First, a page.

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Gorilla arm

Human-factors designers use the term “gorilla arm” to refer to the vast gulf between cool design ideas and how they work in actual use-cases. At the beginning of the 1980s, touch-screens were just getting going, but gorilla-arm more or less killed off large-scale touch-screen research-and-development for many years to come. Only now, with portable devices and short-interaction kiosks are we seeing the resurgence.

But touch-screens aren’t the only technology that suffers from “gorilla arm.” Devices like Microsoft’s Kinect do as well.

Humans aren’t built to hold their arms upwards, outwards or forwards, unsupported for any great length of time. Add any repetitive kinds of motion to that and before too long you look start to like a gorilla in posture, and feel like one afterwards. Thus the term gorilla-arm was born, reminding us that however cool the technology was, we’d implemented it in seriously wrong ways.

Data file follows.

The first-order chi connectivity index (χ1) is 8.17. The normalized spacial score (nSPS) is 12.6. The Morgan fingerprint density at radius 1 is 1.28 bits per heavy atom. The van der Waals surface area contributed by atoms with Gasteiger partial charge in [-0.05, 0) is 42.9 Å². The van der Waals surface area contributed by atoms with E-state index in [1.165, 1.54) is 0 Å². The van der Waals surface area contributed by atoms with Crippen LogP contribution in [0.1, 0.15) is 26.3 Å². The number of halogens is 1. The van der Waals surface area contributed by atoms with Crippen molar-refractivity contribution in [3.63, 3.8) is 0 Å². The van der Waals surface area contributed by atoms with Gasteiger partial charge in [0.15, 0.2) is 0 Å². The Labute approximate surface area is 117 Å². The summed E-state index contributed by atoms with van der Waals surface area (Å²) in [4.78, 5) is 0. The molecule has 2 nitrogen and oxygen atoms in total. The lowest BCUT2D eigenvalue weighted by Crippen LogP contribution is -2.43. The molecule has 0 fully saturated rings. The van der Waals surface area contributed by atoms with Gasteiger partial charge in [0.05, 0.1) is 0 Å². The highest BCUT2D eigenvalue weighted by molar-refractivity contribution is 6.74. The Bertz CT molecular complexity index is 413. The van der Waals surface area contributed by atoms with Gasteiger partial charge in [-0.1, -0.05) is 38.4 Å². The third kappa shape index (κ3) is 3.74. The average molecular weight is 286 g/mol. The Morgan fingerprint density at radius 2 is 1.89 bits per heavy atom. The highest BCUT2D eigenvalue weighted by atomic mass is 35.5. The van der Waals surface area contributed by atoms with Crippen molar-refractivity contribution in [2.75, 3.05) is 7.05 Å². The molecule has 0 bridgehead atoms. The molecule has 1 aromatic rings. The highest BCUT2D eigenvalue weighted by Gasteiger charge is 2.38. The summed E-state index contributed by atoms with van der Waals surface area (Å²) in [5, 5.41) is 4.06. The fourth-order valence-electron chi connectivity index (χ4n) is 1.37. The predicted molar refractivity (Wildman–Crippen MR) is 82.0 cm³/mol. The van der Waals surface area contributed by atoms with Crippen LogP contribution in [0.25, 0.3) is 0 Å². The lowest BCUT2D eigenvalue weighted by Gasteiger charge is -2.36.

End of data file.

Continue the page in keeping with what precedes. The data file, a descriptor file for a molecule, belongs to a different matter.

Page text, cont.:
Gaming with motion-sensing devices (eg: Nintendo Wii and Sony Move) isn’t much of a big deal, though you’ll notice your overall arm endurance wearing out sooner than if you’re just hanging onto an ordinary controller.

Vertical touch-screens and camera-based gaming (eg: Microsoft Kinect) are rather rougher on the arms, neck and shoulders. It’s somewhat mitigated by a variety of motion, but actually going through the motions of a user-interface for any length of time brings the gorilla-arm syndrome in with a vengeance. Cameras want us to make specific motions and to do them nice and large. Our arms really don’t want to do that so much. You’ll note that software that uses the Kinect tends to be very limited in even allowing that sort of thing, except in non-routine ways.

I don’t know what user-interfaces are going to look like in ten years, but I’m willing to bet that interfaces like the Kinect will have dropped into the little leagues, along with vertical touch-screens.

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Categories: Opinion, Technology.



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